Israeli artist Yaacov Agam is a groundbreaking pioneer of the kinetic art movement. As such, art lovers around the world are familiar with his transformative artwork and art installations found around the globe.
However, what collectors may not know is that there are many fascinating aspects of Agam’s life and career that might surprise longtime fans of his work.
Whether you’re an Agam collector or just a casual admirer, here are five facts you may not know about this multi-faceted artist.
1. Agam Attended Surrealist Meetings
In 1951, Agam moved to Paris despite not knowing French. While making a living as an art teacher, he met Robert and Nina Lebel. Robert was an art expert who wrote about Surrealism, and introduced Agam to Surrealist artists.
Agam attended regular meetings with Surrealist artists where he was introduced to the likes of Salvador Dalí, Roberto Matta, and Wilfredo Lam. As Sayako Aragaki notes in her book, “Agam: Beyond the Visible,” the Surrealists were among Agam’s first fans:
“It is not surprising that the Surrealists, who proclaimed the liberation of imagination, who were anti-rationalist in their thinking, and sought a true expression of thought, should have understood Agam’s work which challenged and overturned the accepted notion of art as a fixed image.”
2. A Special Award Was Created to Honor Agam
In 1963, Agam participated in the São Paulo Biennale, an international art exhibition. Judges were so impressed by Agam’s art that they wanted to present him with an award, but weren’t sure how to categorize his artwork.
The judges couldn’t decide whether to consider Agam’s artwork a painting, sculpture, or something entirely new, so they created the “Artistic Research” award specially for him—a rare honor that helped catapult Agam to international fame.
3. Agam Devised an Ingenious Multi-Stage Theater Concept
Ever the curious artist, Agam began toying with the concept of a multi-stage theater in the 1960s. Agam’s concept was born from a similar theme to his multi-dimensional art—the idea that a person cannot see and experience everything around them.
In his theater concept, the audience is surrounded by four stages with situations playing out simultaneously on all of them. In doing so, the audience could never experience the play in its entirety, but by turning around in movable seats, they could selectively view the play’s multiple phases.
Agam’s theater concept became a reality in 1965 during a theater festival in Dijon, France. The performed play (written by Michel Parent) told a fictionalized story about the pilot who dropped the atomic bomb on Hiroshima. Amazingly, the audience was able to hear and understand everything despite multiple stages presenting different aspects of the pilot’s life at the same time.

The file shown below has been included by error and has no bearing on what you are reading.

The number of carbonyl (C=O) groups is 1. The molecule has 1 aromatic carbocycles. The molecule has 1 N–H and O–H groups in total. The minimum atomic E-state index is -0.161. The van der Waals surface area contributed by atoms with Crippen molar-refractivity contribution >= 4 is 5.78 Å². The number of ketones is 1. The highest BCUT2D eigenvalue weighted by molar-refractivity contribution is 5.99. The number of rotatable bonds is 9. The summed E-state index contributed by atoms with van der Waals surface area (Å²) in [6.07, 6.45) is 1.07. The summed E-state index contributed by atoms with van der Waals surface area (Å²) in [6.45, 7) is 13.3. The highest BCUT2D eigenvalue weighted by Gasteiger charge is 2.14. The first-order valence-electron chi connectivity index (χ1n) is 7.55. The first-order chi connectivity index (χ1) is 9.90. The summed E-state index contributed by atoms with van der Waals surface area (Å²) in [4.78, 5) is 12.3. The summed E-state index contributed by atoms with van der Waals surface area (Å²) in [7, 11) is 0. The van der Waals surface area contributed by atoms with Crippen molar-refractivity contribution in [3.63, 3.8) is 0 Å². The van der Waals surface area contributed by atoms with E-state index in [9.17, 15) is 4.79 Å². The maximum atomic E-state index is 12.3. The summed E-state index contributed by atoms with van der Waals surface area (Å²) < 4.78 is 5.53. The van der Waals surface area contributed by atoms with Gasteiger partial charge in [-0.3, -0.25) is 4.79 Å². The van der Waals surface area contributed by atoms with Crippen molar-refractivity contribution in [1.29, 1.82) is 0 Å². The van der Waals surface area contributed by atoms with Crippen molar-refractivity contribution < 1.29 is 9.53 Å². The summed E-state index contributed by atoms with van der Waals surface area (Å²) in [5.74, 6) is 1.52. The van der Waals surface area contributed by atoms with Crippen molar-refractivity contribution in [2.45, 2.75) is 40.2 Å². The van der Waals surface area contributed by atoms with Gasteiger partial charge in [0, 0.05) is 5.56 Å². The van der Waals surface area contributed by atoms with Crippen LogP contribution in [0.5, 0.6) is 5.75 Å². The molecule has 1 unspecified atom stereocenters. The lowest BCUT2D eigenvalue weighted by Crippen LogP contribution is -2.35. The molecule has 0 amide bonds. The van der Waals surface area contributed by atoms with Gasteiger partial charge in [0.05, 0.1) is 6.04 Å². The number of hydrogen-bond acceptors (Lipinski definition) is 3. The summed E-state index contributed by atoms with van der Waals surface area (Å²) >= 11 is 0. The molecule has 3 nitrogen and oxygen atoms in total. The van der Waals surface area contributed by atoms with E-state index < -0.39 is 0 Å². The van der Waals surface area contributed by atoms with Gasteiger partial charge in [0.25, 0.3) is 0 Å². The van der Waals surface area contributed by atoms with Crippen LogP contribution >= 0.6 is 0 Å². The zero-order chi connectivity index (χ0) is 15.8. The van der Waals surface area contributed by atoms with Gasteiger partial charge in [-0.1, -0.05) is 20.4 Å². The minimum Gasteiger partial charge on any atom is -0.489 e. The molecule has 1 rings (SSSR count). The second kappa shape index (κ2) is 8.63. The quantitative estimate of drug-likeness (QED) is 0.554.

4. Agam Created a Visual Learning Program
To encourage the development of visual skills and visual memory in students, Agam worked with a group of educational experts in the 1980s to create the Agam Visual Cognition program.
The 36-unit course is designed for preschool students and focuses on improving visual thinking to improve cognitive and emotional development. The program makes use of flash cards, transparencies, and plastic shapes of various sizes and colors.
“Visual memory is very important; by training it, we can enormously increase the ability to learn and the development of visual thinking,” Agam told ISRAEL21c.
In 1996, Agam received the Jan Amos Comenius Medal from UNESCO for the program.
If you are interested in collecting the art of Agam, contact our gallery consultants at (800) 521-9654 ext. 4 or firstname.lastname@example.org. To learn more fascinating facts about Agam, visit the Park West Museum and view artwork created by Agam throughout his career.
5. There is a Museum Dedicated to His Art
The Yaacov Agam Museum of Art opened to the public in 2017, making Agam one of the few in history to have the honor of having a museum built bearing their name.
With the museum officially open, Agam joins an elite list of artists who have a museum bearing their name. These include Dalí, Marc Chagall, Claude Monet, Rembrandt van Rijn, Pablo Picasso, Vincent van Gogh, and Norman Rockwell.
“I can’t think of an artist who deserves this kind of recognition more than Agam,” said Albert Scaglione, Founder and CEO of Park West Gallery. “He has been so influential to generations of Israeli artists and his work needs to be experienced in person.”
The museum is located in Rishon LeZion, Israel, and was funded both privately and publicly, emphasizing the admiration people have for Agam and his art.
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